This homeopathic style of herbs led to Dr. Edward Bach creating flower essences and modern herbalists drop-dosing liquid herbal extracts. The purpose of using small amounts of herbal remedies for health and wellness is to carefully choose ones based on energetic properties. Some herbs may offer effects that are: stimulating, calming, balancing, aromatic, or soothing. Whereas higher dosages may be more specific to an organ system and therapeutic action in the body, much like a pharmaceutical.
Photo by Annie Spratt
Herbal Remedies Today
Ways that small amounts of herbal remedies are still being used today to support health and vitality are as follows:
• Homeopathic remedies- often prescribed by a homeopath, naturopathic doctor or holistic practitioner that is trained in homeopathy as it is a form of medicine
• Drop-dosing liquid extracts- taken straight on the tongue or added to a small amount of water for energetic or physical properties
• Flower Remedies- taken under or on the tongue for energetic properties for emotional wellbeing
• Herbal mists- diluted essential oils used as sprays for aromatherapy to benefit emotional wellbeing
• Herbal teas- a powerful and underrated form of herbal medicine for mental and physical wellbeing
As I write this article, I want the calming affects from an herbal tea. My go-to lately is WOASH Me Time with a few drops of a Lemon Balm extract. This is the perfect example of the power of using a small amount of herbs (like the loose leaf tea) for wellbeing. Most of us could benefit from more herbal support in our lives these days, whether big or small.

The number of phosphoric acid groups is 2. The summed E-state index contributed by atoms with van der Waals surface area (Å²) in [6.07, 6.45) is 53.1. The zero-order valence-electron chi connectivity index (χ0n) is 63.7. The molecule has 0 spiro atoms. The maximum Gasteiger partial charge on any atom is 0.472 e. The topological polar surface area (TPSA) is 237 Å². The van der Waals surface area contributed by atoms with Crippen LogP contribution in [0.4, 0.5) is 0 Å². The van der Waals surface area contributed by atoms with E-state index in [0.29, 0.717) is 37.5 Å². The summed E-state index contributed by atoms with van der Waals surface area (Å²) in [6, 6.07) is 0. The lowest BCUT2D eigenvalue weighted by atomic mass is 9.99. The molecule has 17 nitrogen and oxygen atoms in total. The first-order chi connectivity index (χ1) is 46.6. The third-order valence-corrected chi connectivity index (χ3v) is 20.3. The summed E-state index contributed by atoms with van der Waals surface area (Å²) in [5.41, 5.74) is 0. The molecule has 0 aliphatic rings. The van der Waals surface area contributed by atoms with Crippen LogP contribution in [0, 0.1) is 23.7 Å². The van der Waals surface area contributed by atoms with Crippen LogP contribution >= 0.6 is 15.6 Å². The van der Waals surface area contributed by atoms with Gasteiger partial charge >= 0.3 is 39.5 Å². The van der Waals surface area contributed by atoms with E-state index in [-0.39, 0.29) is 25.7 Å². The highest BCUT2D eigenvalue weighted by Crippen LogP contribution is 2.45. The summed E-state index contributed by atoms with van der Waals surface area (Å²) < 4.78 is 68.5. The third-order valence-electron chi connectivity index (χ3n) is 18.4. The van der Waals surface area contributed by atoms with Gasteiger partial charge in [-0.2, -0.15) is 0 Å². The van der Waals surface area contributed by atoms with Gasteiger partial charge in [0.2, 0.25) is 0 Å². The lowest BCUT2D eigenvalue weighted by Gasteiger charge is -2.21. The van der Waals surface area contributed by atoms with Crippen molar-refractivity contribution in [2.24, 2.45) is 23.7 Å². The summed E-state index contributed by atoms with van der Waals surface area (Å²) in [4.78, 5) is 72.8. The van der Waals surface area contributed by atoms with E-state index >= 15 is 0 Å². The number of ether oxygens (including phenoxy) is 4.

Dr. Deanna Weiss, ND
Founder of Connected Natural Medicine
$14.00 Deservingness | Letting-go | Presence | Self-acceptance | Honour your needs Transform your emotional wellbeing with this unique blend of essences derived from wild flowers to shift feelings of never being enough, the overwhelming responsibility for those around you and always… read more
ME TIME FLOWER REMEDY
Deservingness | Letting-go | Presence | Self-acceptance | Honour your needs Transform your emotional wellbeing with this unique blend of essences derived from wild flowers to shift feelings of never being enough, the overwhelming responsibility for those around you and always… read more
Disclaimer: This is not meant to offer medical advice. Seek a health care professional for advice on treating a medical condition with the use of herbal medicine.
Czeranko S. Herbs in Naturopathic Medicine. Portland, OR: NUNM Press; 2016.
Hoffmann D. Medical Herbalism: the Science and Practice of Herbal Medicine. Rochester, VT: Healing Arts Press; 2003.
Williams LL. Radical Medicine: Cutting-Edge Natural Therapies That Treat the Root Causes of Disease. Rochester, VT: Healing Arts Press; 2011.
Wood M. The Book of Herbal Wisdom: Using Plants as Medicine. Berkeley, CA: North Atlantic Books; 1998.
Wood M, Ryan D. The Earthwise Herbal Repertory: the Definitive Practitioner's Guide. Berkeley, CA: North Atlantic Books; 2016.
Zeff J, Snider P, Myers SP. A Hierarchy of Healing: The Therapeutic Order - A Unifying Theory of Naturopathic Medicine. In: Textbook of Natural Medicine. 4th ed. St. Louis, MO: Elsevier/Saunders; 2012.
Photos by Annie Spratt